By Jeremy Bennington, Symmetricom

TELECOMMUNICATIONS NETWORKS ARE RAPIDLY MIGRATING from circuit switched to packet technologies to converge services onto a single network, deliver larger amounts of bandwidth, and lower costs. One of the key challenges in this migration is the need for precise frequency synchronization in vital applications such as circuit emulation services (CES) and wireless base station backhaul. Highly accurate timing has always been a cornerstone of the network and is required in the packet networks to enable existing and future applications.

Several technologies exist to provide the precise frequency synchronization needed by these applications. Adaptive clock recovery (ACR) uses the traffic flow itself to reproduce the network clock at the downstream element. GPS-based synchronization receivers can be installed at remote sites to provide a direct synchronization reference. The emerging IEEE 1588 Precision Time Protocol (PTP) standard for a packet-based synchronization promises a higher level of performance and lower cost by leveraging the existing infrastructure.

Pocket Network TIMING ISSUES
In order for service providers to realize the economic benefit of a converged packet infrastructure they must have the ability to deploy existing services without degrading the quality. Two of the most prevalent and profitable services offered today are T1 and E1 TDM leased line services and wireless base station backhaul. While these two services are extremely profitable they are also one of the most challenging services to deploy in a packet network. CES over packet technologies emulate T1, E1, and other services by encapsulating TDM traffic into packets for transport across the packet switched network (PSN) and restoring the TDM traffic at the egress. At first glance it's not difficult to deliver TDM data over IP networks. The challenge arises in the critical nature of timing and synchronization.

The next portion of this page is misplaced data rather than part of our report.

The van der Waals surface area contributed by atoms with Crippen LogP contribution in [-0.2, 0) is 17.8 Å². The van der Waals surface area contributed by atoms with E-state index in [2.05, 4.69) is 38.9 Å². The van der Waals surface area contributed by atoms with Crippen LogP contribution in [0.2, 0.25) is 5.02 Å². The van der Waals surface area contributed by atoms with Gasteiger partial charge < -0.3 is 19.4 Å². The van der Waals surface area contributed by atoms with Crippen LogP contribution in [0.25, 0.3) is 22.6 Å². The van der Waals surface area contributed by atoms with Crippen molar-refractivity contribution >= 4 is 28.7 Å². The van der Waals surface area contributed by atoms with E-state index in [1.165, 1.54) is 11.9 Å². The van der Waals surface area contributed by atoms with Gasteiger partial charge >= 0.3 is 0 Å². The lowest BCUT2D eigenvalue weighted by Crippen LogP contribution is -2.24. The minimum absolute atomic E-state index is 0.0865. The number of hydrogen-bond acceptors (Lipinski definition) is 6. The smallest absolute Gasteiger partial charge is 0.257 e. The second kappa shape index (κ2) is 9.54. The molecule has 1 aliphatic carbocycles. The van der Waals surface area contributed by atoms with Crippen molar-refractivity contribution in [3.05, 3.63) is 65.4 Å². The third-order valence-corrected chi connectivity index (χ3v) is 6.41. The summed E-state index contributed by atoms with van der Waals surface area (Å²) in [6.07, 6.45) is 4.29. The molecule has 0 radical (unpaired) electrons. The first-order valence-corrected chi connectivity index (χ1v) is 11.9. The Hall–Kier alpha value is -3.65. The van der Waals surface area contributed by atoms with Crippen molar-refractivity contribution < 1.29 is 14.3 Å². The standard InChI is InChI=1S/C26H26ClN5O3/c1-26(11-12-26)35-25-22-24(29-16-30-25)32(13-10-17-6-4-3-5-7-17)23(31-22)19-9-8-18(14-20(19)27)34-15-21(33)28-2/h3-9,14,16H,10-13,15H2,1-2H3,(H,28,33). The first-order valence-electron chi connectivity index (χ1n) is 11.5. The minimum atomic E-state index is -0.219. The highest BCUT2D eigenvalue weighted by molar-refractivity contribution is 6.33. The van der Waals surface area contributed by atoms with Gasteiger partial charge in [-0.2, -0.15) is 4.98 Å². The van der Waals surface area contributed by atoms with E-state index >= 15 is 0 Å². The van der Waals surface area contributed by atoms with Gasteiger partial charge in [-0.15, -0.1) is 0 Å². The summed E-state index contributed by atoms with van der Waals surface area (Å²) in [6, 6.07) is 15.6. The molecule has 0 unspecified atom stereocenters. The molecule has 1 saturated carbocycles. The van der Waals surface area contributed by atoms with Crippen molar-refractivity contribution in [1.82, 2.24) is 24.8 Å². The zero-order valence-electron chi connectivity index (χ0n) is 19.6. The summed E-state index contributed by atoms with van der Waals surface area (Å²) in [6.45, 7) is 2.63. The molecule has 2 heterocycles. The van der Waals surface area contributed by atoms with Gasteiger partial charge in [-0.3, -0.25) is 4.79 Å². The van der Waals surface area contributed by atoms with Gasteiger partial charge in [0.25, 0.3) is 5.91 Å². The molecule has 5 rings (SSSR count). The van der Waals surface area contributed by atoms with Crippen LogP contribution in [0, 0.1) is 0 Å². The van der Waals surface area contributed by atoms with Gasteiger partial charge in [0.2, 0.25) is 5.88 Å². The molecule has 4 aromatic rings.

Conventional circuit switched networks inherently distribute timing throughout the network based on very accurate primary reference clocks. Building integrated timing supplies (BITS) in each central office distribute and stabilize the digital heartbeat that keeps each switch in sync. However PSNs do not have a timing structure. By its very nature the Ethernet is nondeterministic, which creates problems for time-sensitive applications that require precise synchronization. The PSN imposes delay and delay variation to packets that traverse the network. In order for T1, E1 and wireless backhaul CES to reliably operate, synchronization is needed at the end points of the service to remove the packet delay variation (PDV).

Challenging TIMING REQUIREMENTS
CES and wireless backhaul are the two most prominent applications where timing issues have emerged to date. T1 standards specify a maximum time interval error for the customer interface, measuring the maximum time variation of the clock at the transport level of 8.4 µs over 900 seconds and 18µs over 24 hours. The maximum time interval error at the synchronization level is 1 µs over 2,000 seconds and 2 µs over 100,000 seconds.

Mobile base stations have equally critical timing requirements. A frequency accuracy of ±50 parts per billion (ppb) is needed to achieve successful handoffs and maintain voice and data services. When the handoff between two base stations occurs, the mobile phone must rapidly switch from the frequency and/or time of the current base station to the target of the new base station. If a mobile phone is unable to react quickly enough to synchronization errors between base stations, the result will be a dropped call. Most GSM base stations deployed today recover their synchronization from the TDM network delivered T1 or E1 service. If the T1 or E1 is delivered by CES then the packet network must be enhanced to include synchronization. Similarly if the base station uses native IP backhaul where CES encapsulation is not needed, there is still a need to provide synchronization for the base station frequency.

Timing and SYNCHRONIZATION METHODS
Adaptive Clock Recovery (ACR) is a best effort method utilized today to provide timing and synchronization for CES over PSN applications. This method relies upon the fact that the source is producing bits at a constant rate determined by its clock. When the bits arrive at the destination, they are separated by a random component know as packet delay variation (PDV). Adaptive clock recovery involves averaging these bits in order to even out their gaps and negate the effects of PDV. The weakness of ACR is that it requires an expensive oscillator at the source, and field performance is uncertain under exposure to high levels of PDV present in live networks.